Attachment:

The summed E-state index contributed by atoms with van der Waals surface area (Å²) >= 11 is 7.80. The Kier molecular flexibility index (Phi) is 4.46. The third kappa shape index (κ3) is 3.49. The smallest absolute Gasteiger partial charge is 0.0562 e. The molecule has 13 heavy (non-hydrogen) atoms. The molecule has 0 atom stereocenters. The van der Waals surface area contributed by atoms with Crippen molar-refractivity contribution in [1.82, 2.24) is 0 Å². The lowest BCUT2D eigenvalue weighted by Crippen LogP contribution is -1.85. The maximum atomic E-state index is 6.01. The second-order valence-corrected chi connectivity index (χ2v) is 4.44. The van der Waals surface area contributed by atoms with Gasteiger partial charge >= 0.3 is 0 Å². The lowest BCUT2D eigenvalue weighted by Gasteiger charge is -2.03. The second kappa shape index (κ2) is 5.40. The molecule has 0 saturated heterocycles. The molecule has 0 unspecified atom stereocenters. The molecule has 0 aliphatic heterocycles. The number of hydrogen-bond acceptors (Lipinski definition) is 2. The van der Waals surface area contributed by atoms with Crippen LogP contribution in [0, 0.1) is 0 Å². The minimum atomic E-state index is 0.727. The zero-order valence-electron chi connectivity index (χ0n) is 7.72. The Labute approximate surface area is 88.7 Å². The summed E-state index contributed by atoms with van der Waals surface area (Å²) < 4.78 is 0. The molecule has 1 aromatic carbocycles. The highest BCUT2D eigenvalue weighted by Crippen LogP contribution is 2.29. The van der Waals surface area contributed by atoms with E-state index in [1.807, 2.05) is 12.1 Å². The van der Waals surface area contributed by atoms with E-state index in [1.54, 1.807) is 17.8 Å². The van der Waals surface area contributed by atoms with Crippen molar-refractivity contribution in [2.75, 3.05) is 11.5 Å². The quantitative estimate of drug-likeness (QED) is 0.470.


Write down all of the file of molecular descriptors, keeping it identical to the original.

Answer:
The summed E-state index contributed by atoms with van der Waals surface area (Å²) >= 11 is 7.80. The Kier molecular flexibility index (Phi) is 4.46. The third kappa shape index (κ3) is 3.49. The smallest absolute Gasteiger partial charge is 0.0562 e. The molecule has 13 heavy (non-hydrogen) atoms. The molecule has 0 atom stereocenters. The van der Waals surface area contributed by atoms with Crippen molar-refractivity contribution in [1.82, 2.24) is 0 Å². The lowest BCUT2D eigenvalue weighted by Crippen LogP contribution is -1.85. The maximum atomic E-state index is 6.01. The second-order valence-corrected chi connectivity index (χ2v) is 4.44. The van der Waals surface area contributed by atoms with Gasteiger partial charge >= 0.3 is 0 Å². The lowest BCUT2D eigenvalue weighted by Gasteiger charge is -2.03. The second kappa shape index (κ2) is 5.40. The molecule has 0 saturated heterocycles. The molecule has 0 unspecified atom stereocenters. The molecule has 0 aliphatic heterocycles. The number of hydrogen-bond acceptors (Lipinski definition) is 2. The van der Waals surface area contributed by atoms with Crippen LogP contribution in [0, 0.1) is 0 Å². The minimum atomic E-state index is 0.727. The zero-order valence-electron chi connectivity index (χ0n) is 7.72. The Labute approximate surface area is 88.7 Å². The summed E-state index contributed by atoms with van der Waals surface area (Å²) < 4.78 is 0. The molecule has 1 aromatic carbocycles. The highest BCUT2D eigenvalue weighted by Crippen LogP contribution is 2.29. The van der Waals surface area contributed by atoms with E-state index in [1.807, 2.05) is 12.1 Å². The van der Waals surface area contributed by atoms with E-state index in [1.54, 1.807) is 17.8 Å². The van der Waals surface area contributed by atoms with Crippen molar-refractivity contribution in [2.75, 3.05) is 11.5 Å². The quantitative estimate of drug-likeness (QED) is 0.470.